The last winner of the John Steinbeck Award was the filmmaker Ken Burns. Previous awardees include filmmakers Michael Moore and John Sayles; musicians Bruce Springsteen, Jackson Browne, Joan Baez, and John Mellencamp; labor leader and civil rights activist Dolores Huerta; actor Sean Penn; broadcast journalist Rachel Maddow; and three writers—Arthur Miller, Studs Terkel, and Garrison Keillor.

Image of Lisa Vollendorf, dean of San Jose State University's College of Humanities and the ArtsLisa Vollendorf, dean of San Jose State University’s College of Humanities and the Arts, is actively involved with the Steinbeck Studies Center, which is named for Martha Heasley Cox, Professor Emerita of English at San Jose State University. Known for her warm style, energetic pace, and attention to detail, Dean Vollendorf—whose field is Romance languages—recently helped organize an international conference in Portugal. In her comments for this post she put the 2014 John Steinbeck Award event into local and global perspective:

This fall we celebrate Khaled Hosseini, a globally important author who immigrated to the Bay Area at the age of fifteen. Hosseini credits his teacher, Jan Sanchez, with giving him a copy of John Steinbeck’s Grapes of Wrath, an encounter that inspired him to write fiction in English. Hosseini’s artistic achievements are extraordinary; many credit him with single-handedly humanizing modern Afghanistan for American audiences. His humanitarian work has helped create economic opportunities and meet basic shelter needs for refugees, women, and children in Afghanistan. Khaled Hosseini’s artistic sensibilities and humanitarian work make him a perfect recipient of the Steinbeck Award. We are grateful he accepted and we are all looking forward to the ceremony.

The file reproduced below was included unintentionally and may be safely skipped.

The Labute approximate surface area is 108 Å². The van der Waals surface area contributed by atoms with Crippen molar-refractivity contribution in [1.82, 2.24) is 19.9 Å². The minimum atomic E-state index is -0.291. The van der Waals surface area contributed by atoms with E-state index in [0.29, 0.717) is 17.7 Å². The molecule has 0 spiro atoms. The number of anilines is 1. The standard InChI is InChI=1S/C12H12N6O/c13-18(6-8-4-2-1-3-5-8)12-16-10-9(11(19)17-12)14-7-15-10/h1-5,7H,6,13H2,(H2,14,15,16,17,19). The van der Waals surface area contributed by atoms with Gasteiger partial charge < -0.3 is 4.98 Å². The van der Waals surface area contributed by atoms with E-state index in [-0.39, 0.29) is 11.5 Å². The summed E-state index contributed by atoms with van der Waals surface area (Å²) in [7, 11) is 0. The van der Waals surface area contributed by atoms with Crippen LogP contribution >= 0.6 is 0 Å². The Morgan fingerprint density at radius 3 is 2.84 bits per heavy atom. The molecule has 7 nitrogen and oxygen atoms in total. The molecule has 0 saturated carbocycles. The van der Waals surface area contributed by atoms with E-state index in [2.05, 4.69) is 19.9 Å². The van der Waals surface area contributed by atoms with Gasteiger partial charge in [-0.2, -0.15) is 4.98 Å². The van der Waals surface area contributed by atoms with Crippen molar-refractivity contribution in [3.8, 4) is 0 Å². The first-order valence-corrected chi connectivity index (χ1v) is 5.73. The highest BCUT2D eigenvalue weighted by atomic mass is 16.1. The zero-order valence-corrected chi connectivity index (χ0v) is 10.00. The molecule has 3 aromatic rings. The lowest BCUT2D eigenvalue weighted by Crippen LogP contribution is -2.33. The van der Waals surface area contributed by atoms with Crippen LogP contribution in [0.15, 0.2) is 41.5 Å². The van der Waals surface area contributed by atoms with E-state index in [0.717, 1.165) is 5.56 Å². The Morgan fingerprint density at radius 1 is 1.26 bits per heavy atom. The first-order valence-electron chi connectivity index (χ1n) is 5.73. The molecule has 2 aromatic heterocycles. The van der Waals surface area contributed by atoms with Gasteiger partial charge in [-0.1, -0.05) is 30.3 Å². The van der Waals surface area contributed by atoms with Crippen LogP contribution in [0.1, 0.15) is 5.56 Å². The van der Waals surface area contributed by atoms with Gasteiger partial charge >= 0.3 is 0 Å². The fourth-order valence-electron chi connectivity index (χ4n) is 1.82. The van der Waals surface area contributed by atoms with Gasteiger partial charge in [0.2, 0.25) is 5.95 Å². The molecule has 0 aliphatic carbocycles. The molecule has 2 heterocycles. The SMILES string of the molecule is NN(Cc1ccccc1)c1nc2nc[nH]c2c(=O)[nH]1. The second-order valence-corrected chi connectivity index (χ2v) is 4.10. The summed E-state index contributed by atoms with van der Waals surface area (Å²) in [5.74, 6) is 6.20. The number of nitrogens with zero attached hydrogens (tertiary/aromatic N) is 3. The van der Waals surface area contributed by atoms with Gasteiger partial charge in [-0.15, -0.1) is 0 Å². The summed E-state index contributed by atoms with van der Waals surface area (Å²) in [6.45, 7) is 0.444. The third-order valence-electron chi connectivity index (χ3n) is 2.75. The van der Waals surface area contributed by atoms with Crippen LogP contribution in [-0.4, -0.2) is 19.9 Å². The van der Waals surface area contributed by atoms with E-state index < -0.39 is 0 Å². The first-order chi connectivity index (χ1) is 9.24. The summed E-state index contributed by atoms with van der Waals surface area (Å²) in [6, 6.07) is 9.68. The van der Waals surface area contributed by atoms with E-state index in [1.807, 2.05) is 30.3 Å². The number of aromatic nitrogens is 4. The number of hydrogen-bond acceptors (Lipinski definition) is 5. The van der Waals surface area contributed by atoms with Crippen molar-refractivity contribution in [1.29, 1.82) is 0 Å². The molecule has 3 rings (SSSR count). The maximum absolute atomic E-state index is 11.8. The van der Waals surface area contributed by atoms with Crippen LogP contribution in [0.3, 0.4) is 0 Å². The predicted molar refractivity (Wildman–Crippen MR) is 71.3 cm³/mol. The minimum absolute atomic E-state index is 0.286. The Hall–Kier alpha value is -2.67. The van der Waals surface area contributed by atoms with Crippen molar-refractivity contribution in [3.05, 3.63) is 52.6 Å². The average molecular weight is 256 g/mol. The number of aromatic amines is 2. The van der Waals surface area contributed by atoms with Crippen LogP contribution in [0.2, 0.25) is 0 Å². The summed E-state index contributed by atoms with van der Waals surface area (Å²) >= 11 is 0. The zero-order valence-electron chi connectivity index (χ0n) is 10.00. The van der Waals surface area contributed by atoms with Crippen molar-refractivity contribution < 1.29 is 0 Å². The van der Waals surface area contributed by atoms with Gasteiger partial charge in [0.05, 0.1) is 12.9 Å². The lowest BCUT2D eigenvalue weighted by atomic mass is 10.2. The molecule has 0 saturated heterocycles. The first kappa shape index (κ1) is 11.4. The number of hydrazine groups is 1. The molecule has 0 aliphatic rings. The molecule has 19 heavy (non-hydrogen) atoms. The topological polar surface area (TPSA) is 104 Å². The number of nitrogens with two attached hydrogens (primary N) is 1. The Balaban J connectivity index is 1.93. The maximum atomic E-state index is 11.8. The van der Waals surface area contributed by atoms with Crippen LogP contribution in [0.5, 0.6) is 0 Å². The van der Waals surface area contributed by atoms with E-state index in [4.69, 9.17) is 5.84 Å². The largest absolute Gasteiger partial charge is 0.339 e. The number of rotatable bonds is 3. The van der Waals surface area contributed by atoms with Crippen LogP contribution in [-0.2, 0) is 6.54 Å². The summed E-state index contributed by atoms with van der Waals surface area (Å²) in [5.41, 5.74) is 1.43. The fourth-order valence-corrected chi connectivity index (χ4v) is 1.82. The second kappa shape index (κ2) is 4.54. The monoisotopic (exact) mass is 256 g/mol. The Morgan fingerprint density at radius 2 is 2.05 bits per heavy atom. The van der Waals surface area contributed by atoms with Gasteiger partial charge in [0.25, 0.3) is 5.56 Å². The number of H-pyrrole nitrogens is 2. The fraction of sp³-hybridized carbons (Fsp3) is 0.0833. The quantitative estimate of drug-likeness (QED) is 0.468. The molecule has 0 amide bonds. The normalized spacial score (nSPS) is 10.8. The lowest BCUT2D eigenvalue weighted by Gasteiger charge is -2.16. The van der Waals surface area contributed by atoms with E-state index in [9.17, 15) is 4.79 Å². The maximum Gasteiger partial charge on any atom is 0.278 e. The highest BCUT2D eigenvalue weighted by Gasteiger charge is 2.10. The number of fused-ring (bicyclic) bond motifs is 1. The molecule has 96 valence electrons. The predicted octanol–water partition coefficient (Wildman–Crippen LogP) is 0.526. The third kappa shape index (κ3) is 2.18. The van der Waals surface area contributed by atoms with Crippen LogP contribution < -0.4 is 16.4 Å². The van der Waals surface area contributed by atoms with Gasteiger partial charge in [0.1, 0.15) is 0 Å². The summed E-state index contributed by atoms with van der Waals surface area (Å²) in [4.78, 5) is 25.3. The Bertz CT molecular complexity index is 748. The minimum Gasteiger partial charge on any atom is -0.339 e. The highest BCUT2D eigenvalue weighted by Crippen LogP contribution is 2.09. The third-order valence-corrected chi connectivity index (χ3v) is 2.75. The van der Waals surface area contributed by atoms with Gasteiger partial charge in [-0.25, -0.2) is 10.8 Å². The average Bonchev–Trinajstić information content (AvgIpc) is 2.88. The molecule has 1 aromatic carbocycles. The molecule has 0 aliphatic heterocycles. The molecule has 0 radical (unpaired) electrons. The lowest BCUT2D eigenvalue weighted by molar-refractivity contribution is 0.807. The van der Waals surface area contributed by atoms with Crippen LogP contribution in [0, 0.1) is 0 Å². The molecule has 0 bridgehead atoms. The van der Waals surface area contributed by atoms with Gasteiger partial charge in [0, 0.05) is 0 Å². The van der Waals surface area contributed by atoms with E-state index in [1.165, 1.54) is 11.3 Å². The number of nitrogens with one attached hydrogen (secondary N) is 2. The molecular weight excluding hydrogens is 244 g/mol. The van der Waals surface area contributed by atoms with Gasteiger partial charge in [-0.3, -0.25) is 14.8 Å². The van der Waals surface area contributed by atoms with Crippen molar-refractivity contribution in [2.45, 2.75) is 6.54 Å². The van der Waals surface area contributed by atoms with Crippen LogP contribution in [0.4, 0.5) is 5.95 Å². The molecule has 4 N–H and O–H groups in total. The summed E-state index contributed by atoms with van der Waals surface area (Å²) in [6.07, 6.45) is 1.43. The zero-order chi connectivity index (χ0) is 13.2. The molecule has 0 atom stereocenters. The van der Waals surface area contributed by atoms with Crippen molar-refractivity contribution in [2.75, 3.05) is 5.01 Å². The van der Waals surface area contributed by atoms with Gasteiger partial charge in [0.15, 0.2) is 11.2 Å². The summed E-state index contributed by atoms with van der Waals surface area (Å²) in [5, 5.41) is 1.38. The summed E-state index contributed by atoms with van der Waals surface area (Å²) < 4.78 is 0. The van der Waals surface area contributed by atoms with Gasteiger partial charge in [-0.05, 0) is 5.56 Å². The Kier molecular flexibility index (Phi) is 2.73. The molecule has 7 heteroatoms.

Image from the movie version of John Steinbeck's The Grapes of Wrath

Khaled Hosseini expressed appreciation for John Steinbeck and enthusiasm about receiving the John Steinbeck Award in a statement to reporters earlier this month:

I am greatly honored to be given an award named after John Steinbeck, not only an icon of American literature but an unrelenting advocate for social justice who so richly gave voice to the poor and disenfranchised. Both as a person and a writer, I count myself among the millions on whose social consciousness Steinbeck has made such an indelible impact.

Tickets to the award ceremony can be purchased in person at the San Jose State University Event Center or online at Eventbrite.

Portrait photo of Khaled Hosseini by Patrick Tehan courtesy of the San Jose Mercury News.

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  1. Eric M. Martin says:

    THE KITE RUNNER has made a place for itself on high school reading lists across America, which is no small feat in an age where classic/established fiction dominates.

    It says something when your book is put on a list with THE SCARLET LETTER and THE GRAPES OF WRATH.

    Kudos to San Jose State for making a selection that serves to prove the continuing relevance of literature and the power of literature as a platform for communicating moral philosophy.


  1. […] Karim for San Jose State University’s September 10 event honoring the Afghan-American writer Khaled Hosseini, author of the bestselling novel The Kite Runner and recipient of the 2014 Steinbeck “In the […]